Healthy Eating for Healthy Aging!

January 2, 2018, Department, by Lesha Spencer-Brown, MPH, CPH

2018 January Health and Wellness Healthy Eating for Healthy Aging 410

How often do you think about where your only hot and nutritious meal for the day will come from? For more than 15.8 percent (10.2 million) older Americans, this is increasingly a reality, which often forces difficult choices between healthy foods, paying utility bills and paying for medicine. Food insecurity — the inconsistent access to a sufficient quantity of affordable and nutritious foods for active, healthy living (U.S. Department of Agriculture) — is a growing crisis among all Americans, but has increased by more than 65 percent among older adults in the past 20 years. Currently, 1 in 6 older Americans are food insecure!

Research shows that older adults are at an even greater risk of food insecurity if they fall into any or all of the following categories:

  • Live alone
  • Lack transportation
  • Are widowed, divorced or separated
  • Have a form of disability
  • Are African-American or Hispanic/Latino
  • Have lower incomes
  • Live in Southern and Southwestern states and other areas referred to as “food deserts,” where there is little to no access to fresh fruits, vegetables and other healthful whole foods

Having reliable access to healthy foods is an important determinant of healthy aging. Like the role of an active lifestyle, healthy eating improves psychological function, helps older adults maintain a healthy weight and reduces their risk of developing chronic conditions, such as diabetes, heart disease, stroke and hypertension.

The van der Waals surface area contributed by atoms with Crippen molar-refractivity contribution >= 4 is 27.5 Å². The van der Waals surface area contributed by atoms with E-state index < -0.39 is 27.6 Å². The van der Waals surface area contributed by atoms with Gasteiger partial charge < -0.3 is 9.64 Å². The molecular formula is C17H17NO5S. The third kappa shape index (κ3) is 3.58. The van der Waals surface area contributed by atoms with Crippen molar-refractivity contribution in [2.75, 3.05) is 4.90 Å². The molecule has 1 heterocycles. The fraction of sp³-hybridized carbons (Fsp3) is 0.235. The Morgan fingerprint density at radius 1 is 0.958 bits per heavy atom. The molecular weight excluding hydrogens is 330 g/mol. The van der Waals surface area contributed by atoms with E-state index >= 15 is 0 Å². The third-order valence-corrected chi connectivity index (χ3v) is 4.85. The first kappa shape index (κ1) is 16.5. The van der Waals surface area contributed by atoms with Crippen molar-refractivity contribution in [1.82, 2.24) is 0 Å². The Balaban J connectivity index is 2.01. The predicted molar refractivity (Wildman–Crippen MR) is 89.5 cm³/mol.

How is parks and recreation part of the solution to combat food insecurity among older adults?
To combat food insecurity among older Americans, local park and recreation agencies across the country, like the City of Lincoln Parks and Recreation in Lincoln, Nebraska, which served more than 38,000 meals during the 2016/2017 fiscal year, have been offering a range of older adult nutrition programs. Many of these nutrition programs are offered five days a week, are either available at centers or through home-delivered services and may be funded through partnerships, the federal government, private donations or fundraising efforts. But more than just a healthy meal is offered, programs are a means for social engagement and volunteerism for older adults.

Through the City of Philadelphia Parks and Recreation, six older adult centers offer free lunches and nutrition education to approximately 800 older adults per day. “Our meals are funded by the Philadelphia Corporation for Aging and are prepared by a local catering company,” says Barbara Gillette, director of older adult services in Philadelphia, Pennsylvania. “Our older adults appreciate that they are guaranteed a hot meal every day. Some have stated that this is their only hot meal for the day, as they are unable to prepare hot meals for themselves.”

The City of Moraine Parks and Recreation, which serves a rural community in Moraine, Ohio, also offers a nutrition program, Mondays through Fridays, at the Gerhardt Civic Center, where 15–20 older adults are served each day. According to Program Coordinator Tiffany Osgood, “For most, this is their only meal choice.” Meal prepping classes are also offered where local chefs demonstrate easy ways to prepare healthy meals.